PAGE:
Increases in Women, Underrepresented Groups in Clinical Academic Departments

The increase in a more diverse faculty starts with a more diverse group of medical students and residents.

There has been increases in the proportions of women faculty across clinical academic departments over the past three decades.

Further, racial and ethnic diversity among faculty increased, but at a lower rate.

Alexander Yoo, M.D., and a team of investigators evaluated the distribution of women and underrepresented groups in medicine (American Indian or Alaskan Native, Black, Latino or Hispanic, and Native Hawaiian or other Pacific Islander) among U.S. medical school faculty for 16 clinical academic medical departments. To gather the information, the team used the Association of American Medical Colleges Faculty Roster from 1990-2019. Specialties included ranged from anesthesiology, to dermatology, to radiology, to neurology, and many more.

Models were used to estimate the mean change per year in percentages of women and underrepresented groups in medicine. Data included department, time, and a department-by-time interaction. The investigative team collected demographics like race and ethnicity of U.S. resident physicians from 2012-2013 from the Accreditation Council of Graduate Medical Education.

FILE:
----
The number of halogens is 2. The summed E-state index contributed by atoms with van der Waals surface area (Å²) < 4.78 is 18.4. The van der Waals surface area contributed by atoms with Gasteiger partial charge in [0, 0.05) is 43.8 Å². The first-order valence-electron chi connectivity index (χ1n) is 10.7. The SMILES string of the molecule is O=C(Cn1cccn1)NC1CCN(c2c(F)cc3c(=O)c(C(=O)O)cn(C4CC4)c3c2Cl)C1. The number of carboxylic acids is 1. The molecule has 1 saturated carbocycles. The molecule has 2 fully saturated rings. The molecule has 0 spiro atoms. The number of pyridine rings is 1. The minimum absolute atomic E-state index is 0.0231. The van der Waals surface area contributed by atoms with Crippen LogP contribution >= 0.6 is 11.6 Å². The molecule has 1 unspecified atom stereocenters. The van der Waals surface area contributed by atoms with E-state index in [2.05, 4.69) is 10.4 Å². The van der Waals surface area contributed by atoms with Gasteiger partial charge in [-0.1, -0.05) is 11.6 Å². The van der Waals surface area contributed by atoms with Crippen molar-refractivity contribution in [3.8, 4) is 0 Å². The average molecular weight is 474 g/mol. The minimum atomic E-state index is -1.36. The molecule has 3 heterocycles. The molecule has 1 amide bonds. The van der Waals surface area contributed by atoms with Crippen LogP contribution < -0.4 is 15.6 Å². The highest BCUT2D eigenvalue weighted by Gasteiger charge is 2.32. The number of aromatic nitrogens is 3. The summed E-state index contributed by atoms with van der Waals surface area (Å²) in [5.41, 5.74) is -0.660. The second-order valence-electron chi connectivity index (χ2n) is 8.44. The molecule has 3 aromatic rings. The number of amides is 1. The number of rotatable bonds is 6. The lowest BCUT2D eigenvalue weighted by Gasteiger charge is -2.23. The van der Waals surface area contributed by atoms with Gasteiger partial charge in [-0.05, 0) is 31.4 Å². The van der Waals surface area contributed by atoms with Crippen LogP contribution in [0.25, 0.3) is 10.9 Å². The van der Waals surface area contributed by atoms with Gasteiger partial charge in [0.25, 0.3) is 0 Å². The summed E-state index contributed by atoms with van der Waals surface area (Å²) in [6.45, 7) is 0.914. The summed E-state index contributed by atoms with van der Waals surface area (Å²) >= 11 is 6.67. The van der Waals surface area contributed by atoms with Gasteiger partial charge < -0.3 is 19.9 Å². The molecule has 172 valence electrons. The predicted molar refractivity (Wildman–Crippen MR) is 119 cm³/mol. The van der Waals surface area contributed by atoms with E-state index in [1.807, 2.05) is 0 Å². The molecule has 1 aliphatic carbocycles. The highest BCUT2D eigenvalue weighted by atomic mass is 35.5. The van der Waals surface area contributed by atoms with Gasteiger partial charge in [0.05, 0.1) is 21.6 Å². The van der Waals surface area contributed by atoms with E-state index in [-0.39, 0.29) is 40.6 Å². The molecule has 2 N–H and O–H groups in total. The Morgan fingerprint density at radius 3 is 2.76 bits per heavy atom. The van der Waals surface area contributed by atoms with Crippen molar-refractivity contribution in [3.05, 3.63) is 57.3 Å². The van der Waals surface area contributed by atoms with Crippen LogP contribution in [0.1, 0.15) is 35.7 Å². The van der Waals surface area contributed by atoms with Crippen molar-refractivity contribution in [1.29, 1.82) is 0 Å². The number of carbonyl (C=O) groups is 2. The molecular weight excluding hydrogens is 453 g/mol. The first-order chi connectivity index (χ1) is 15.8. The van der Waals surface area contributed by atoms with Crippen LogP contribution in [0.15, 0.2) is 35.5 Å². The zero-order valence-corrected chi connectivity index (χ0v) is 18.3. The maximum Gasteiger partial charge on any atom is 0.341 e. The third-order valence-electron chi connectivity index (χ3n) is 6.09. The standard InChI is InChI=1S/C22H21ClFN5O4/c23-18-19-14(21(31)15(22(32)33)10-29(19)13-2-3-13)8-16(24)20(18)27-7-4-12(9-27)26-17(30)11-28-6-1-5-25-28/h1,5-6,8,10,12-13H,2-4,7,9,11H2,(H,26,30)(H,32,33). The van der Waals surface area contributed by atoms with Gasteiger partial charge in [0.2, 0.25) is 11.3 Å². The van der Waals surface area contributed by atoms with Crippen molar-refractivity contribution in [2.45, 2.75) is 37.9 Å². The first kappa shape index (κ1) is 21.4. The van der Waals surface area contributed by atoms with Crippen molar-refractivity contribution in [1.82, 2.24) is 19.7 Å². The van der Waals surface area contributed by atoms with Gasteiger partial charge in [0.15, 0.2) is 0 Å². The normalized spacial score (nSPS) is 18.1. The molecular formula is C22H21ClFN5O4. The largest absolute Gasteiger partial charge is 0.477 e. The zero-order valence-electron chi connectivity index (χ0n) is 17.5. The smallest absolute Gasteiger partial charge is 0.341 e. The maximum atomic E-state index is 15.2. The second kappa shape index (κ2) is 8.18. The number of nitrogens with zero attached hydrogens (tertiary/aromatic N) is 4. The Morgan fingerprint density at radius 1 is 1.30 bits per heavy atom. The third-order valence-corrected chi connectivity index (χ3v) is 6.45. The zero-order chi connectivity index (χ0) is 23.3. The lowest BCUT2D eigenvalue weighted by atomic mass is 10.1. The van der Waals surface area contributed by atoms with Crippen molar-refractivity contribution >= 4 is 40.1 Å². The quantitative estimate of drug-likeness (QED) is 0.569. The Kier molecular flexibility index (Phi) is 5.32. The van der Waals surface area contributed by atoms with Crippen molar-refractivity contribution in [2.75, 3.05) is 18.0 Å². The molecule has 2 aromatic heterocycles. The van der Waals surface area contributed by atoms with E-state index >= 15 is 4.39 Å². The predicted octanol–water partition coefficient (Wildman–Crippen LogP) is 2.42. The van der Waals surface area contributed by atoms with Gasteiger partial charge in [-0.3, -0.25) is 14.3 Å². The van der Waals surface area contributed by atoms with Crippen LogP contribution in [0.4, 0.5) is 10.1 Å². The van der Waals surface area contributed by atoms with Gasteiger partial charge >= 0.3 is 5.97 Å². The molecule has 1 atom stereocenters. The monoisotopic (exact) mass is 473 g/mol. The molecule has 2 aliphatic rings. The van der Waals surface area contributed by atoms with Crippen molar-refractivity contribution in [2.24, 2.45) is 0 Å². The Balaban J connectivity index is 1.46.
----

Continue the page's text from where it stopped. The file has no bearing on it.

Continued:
Of the faculty entries reviewed from 1990-2019, 34.6% were women and 71.9% were for White physicians. In five of the clinical academic departments, proportions of women faculty increased, with women making up more than 50% of faculty members.

As of 2019, specialties with more women faculty did not necessarily have high representation compared with residents. The specialty with the highest proportion of women faculty, obstetrics and gynecology, had the third lowest representation ration (.81). And while orthopedic surgery had the lowest overall proportion of women faculty, it had the highest representation ratio (1.48).

When it came to underrepresented groups in medicine, most specialties had representation ratios of less than one, with an overall representation ratio of .76.

The investigators noted the increase in faculty diversity may be due to improvements in diversity among medical students and residents. Still, underrepresented groups in medicine faculty are still underrepresented compared with the resident pipelines for a majority of specialties. Most departments have only a fraction of the available underrepresented groups in medicine resident pipeline. There were also differences in representation ratios across departments for women.

Yoo and the team suggested additional investigation is needed to understand barriers and factors associated with women and underrepresented groups in medicine trainees from pursuing academic careers.

The research letter, “Representation of Women and Underrepresented Groups in US Academic Medicine by Specialty,” was published online in JAMA Network Open.